This is a sorbet we make quite often at my restaurant, Berta. It’s refreshing, tangy and not too sweet. I find myself always adding a little salt and often herbs to sweet dishes, as I prefer that slight edge of savouriness. You will need an ice-cream machine for this recipe. If you don't have one, don't make the sorbet and serve the poached rhubarb with the fresh sheep’s milk yoghurt for breakfast – this would be more appropriate than eating sorbet for breakfast.
- 290 ml water
- 240 g caster sugar
- 500 g sheep’s milk yoghurt (see note)
- 70 ml lemon juice, strained
- 500 g rhubarb, cut into 1 cm slices
- 100 g caster sugar
- 1 tsp river salt
- 40 ml water
- 1 bay leaf
- 1 rosemary sprig
- ½ lemon, juiced
Oven temperatures are for conventional; if using fan-forced (convection), reduce the temperature by 20˚C. | We use Australian tablespoons and cups: 1 teaspoon equals 5 ml; 1 tablespoon equals 20 ml; 1 cup equals 250 ml. | All herbs are fresh (unless specified) and cups are lightly packed. | All vegetables are medium size and peeled, unless specified. | All eggs are 55-60 g, unless specified.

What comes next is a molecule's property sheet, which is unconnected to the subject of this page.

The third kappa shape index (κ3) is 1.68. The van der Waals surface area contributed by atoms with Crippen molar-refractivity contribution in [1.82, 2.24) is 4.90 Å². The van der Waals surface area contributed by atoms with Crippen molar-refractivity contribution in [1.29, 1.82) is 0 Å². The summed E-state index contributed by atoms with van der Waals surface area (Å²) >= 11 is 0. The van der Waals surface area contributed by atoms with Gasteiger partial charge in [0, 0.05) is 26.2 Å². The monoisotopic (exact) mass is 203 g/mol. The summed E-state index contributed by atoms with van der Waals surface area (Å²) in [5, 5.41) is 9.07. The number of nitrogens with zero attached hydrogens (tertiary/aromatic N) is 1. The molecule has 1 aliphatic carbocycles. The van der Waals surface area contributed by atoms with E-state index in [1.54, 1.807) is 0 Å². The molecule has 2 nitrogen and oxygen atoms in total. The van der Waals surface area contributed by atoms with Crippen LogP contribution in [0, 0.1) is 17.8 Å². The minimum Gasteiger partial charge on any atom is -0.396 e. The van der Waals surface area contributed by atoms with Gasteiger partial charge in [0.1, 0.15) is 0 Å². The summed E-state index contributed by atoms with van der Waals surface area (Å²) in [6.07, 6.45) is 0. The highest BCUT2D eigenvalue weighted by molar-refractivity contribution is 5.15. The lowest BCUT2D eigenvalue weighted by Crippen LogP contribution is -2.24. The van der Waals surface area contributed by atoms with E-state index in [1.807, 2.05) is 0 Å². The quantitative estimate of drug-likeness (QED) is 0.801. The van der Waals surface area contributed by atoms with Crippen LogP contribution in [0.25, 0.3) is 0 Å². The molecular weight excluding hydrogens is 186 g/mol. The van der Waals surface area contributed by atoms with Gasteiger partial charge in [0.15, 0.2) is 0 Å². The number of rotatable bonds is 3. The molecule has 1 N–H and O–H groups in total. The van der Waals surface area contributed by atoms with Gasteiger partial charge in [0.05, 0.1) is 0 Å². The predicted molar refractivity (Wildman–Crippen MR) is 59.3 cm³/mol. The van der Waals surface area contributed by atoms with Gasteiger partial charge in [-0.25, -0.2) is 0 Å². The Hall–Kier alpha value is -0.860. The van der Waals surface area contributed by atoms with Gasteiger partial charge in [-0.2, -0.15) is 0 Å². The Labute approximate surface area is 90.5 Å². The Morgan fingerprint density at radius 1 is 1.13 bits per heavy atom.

Standing time 1 hour
Freezing time 30 minutes
For the poached rhubarb, place the rhubarb in a bowl with the sugar and salt, give it a good mix to combine and then let it sit for 1 hour.
For the sorbet, you first need to make a sugar syrup by combining the water and sugar in a pot, giving it a little stir and then bringing it to the boil. Pour the syrup out into a container and let it cool completely before using.
Place the yoghurt in a mixing bowl, add the cooled sugar syrup and mix with a whisk until well combined. Add the lemon juice and give it another little stir. Churn it in an ice-cream machine according to the manufacturer's directions, freeze and keep it on hand until you are ready to use.
The rhubarb will have released a little juice. Place the rhubarb mixture into a medium-sized pot and then add the rest of the poaching ingredients. Cook on a gentle heat for a couple of minutes or until the rhubarb just starts to soften. It’s nice if some of the rhubarb retains a little bite. Take the rhubarb off the heat, strain the liquid into another small pot, discard the herbs and set aside the rhubarb.
Place the strained rhubarb liquid back on the heat and boil for about 5 minutes or so, until reduced by about half and to starting to look a little sticky. Cool to room temperature before adding the rhubarb and giving a little stir.
To serve, scoop the sorbet into bowls and spoon over the rhubarb and its sauce.
• If you can't find sheep's milk yoghurt, you could use goat's milk yoghurt instead.
Photography by Benito Martin
Styling by Jerrie-Joy Redman-Lloyd
Bowls by Slab and Slub from Small Spaces; plate by The Fortynine Studio; leather coaster from Saint Crispin.